Green Party leaders: US negotiators at the Copenhagen summit helped kill necessary measures againstglobal warming, replacing them with vague vows on greenhouse gas emissions
WASHINGTON, DC -- US Green Party leaders expressed their dismay with the failure of the UN summit in Copenhagen to reach an agreement on international action to curb climate change.
Greens have been especially critical of the grossly inadequate emissions reduction proposals that the US and other rich countries brought to Copenhagen, the lockout of NGOs from the Bella Center while oil company executives were welcomed, the brutal treatment of protesters in Copenhagen, and Secretary of State Hillary Clinton's announcement by that concrete measures to reduce greenhouse gas emissions would be replaced by vows of transparency and good intentions.
Cynthia McKinney, 2008 Green Party nominee for President of the United States: "The 'Copenhagen Accord' announced on the final day of the summit is a sham. It was not adopted by UN delegates and carries no force. The US is trying to invalidate the UN's efforts by pressuring developing countries to sign on to the Copenhagen Accord, threatening to withhold their share of the $100 billion in wealthy countries' compensation from developing countries that refuse to sign. The compensation money is meant to help offset the economic effects of measures against climate change and the dire consequences of climate change that many developing nations will suffer. This is blackmail of the worst kind, placing billions of lives in danger. Unless a real and binding accord can be reached during next year's meeting in Mexico, the Copenhagen failure risks a breakdown in global security, when the increasing effects of global warming lead to global conflicts over dwindling resources."
Mike Feinstein, co-chair of the Green Party of the United States, former mayor of Santa Monica, California, and participant in the December 2007 UN Framework Convention on Climate Change in Bali: "What is the legacy of the Copenhagen meeting? No emissions reduction targets. No requirement for verification of progress from nations on emission reductions. No acknowledgement that developed industrial countries have created most of the problem and therefore must carry most of the burden of the solution. No firm commitment on mitigation and adaptation aid from developed countries to developing countries, especially in light of decades of exploitation and taking of resources from poorer nations and skyrocketing consumption rates in countries like the US. The US and its Canadian and European allies must be held responsible, as should growing large-scale greenhouse gas emitters like China and India, for placing the freedom of nation-states to continue polluting and growing in a cancerous, unsustainable manner ahead of the future of people and the earth. Failing to deal with climate change is a crime against our planet. Dividing the global community by pitting large emitters against the poorest and most vulnerable is a crime against humanity.."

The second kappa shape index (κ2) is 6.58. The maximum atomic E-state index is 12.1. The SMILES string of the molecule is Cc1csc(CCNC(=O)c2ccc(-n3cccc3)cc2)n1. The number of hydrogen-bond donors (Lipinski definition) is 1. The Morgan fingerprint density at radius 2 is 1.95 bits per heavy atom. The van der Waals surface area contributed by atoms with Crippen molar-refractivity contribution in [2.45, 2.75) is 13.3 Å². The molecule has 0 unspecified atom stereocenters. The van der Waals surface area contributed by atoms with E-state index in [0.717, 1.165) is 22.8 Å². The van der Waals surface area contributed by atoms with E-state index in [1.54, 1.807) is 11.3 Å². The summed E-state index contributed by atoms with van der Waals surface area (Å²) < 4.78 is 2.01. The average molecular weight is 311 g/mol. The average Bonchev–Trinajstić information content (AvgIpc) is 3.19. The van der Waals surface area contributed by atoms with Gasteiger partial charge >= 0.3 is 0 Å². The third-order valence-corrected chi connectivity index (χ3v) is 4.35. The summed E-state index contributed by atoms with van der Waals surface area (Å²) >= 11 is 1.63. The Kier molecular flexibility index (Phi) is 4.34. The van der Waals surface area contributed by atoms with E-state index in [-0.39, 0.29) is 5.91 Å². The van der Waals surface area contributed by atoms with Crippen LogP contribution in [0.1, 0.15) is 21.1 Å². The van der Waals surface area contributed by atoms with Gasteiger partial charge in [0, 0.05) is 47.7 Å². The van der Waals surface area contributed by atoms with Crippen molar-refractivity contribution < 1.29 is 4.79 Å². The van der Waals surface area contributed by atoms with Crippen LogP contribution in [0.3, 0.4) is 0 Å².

Audrey Clement, co-chair of the Green Party's EcoAction Committee: "The two most important causes of climate change -- excess consumption and excess population growth -- were apparently never raised in or around Copenhagen. The solution to the former is the adoption of energy conservation as the linchpin of national energy policies in the industrialized world. The solution to the latter is the promotion of family planning, sex education, and contraception, which require securing rights and equality for women throughout the world. If we don't take our own steps to check population growth, global warming will do it for us."
Martin Zehr, co-chair of the EcoAction Committee: "International diplomacy has proven inadequate in addressing the most fundamental issue confronting humanity. The hedged bet will be paid by future generations. With or without an agreement in Copenhagen, Greens will continue to include the voices of scientists and environmentalists in policy development and work to reduce the dominance of corporations in decisions about climate policy. It is clear that states, such as California, Florida, Illinois, Michigan, New York, Ohio, Pennsylvania, and Texas need special attention in the national effort to reduce emissions. We've made water a top priority, since access to fresh water faces a particular threat from global climate change. The EcoAction Committee of the Green Party is increasing its role in public education, providing policy support to Green candidates and working with others towards a sharp reduction of GHG emissions at the federal and state levels no later than 2015. The failure of the Copenhagen conference to establish real targets for energy transition makes our work that much more important if we are to see any change in direction."